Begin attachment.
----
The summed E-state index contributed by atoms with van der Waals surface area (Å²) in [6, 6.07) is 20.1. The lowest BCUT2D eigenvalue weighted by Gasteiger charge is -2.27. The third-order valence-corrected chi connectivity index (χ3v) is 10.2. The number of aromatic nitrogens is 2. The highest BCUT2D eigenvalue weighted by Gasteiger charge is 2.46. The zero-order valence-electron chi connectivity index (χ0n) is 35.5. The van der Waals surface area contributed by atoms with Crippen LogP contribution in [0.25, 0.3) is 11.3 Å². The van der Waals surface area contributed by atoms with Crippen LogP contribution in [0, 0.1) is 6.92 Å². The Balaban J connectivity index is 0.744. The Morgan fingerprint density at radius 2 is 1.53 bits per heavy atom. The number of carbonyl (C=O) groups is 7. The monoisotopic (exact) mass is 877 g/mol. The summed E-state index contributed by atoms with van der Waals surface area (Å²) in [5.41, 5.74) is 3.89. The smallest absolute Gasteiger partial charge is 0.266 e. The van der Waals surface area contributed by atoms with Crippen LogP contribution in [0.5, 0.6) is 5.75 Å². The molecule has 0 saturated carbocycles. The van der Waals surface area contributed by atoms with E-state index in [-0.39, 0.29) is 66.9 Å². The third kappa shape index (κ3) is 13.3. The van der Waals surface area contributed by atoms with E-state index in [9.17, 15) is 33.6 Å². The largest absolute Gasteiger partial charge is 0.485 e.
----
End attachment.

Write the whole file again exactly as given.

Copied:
The summed E-state index contributed by atoms with van der Waals surface area (Å²) in [6, 6.07) is 20.1. The lowest BCUT2D eigenvalue weighted by Gasteiger charge is -2.27. The third-order valence-corrected chi connectivity index (χ3v) is 10.2. The number of aromatic nitrogens is 2. The highest BCUT2D eigenvalue weighted by Gasteiger charge is 2.46. The zero-order valence-electron chi connectivity index (χ0n) is 35.5. The van der Waals surface area contributed by atoms with Crippen LogP contribution in [0.25, 0.3) is 11.3 Å². The van der Waals surface area contributed by atoms with Crippen LogP contribution in [0, 0.1) is 6.92 Å². The Balaban J connectivity index is 0.744. The Morgan fingerprint density at radius 2 is 1.53 bits per heavy atom. The number of carbonyl (C=O) groups is 7. The monoisotopic (exact) mass is 877 g/mol. The summed E-state index contributed by atoms with van der Waals surface area (Å²) in [5.41, 5.74) is 3.89. The smallest absolute Gasteiger partial charge is 0.266 e. The van der Waals surface area contributed by atoms with Crippen LogP contribution in [0.5, 0.6) is 5.75 Å². The molecule has 0 saturated carbocycles. The van der Waals surface area contributed by atoms with E-state index in [-0.39, 0.29) is 66.9 Å². The third kappa shape index (κ3) is 13.3. The van der Waals surface area contributed by atoms with E-state index in [9.17, 15) is 33.6 Å². The largest absolute Gasteiger partial charge is 0.485 e.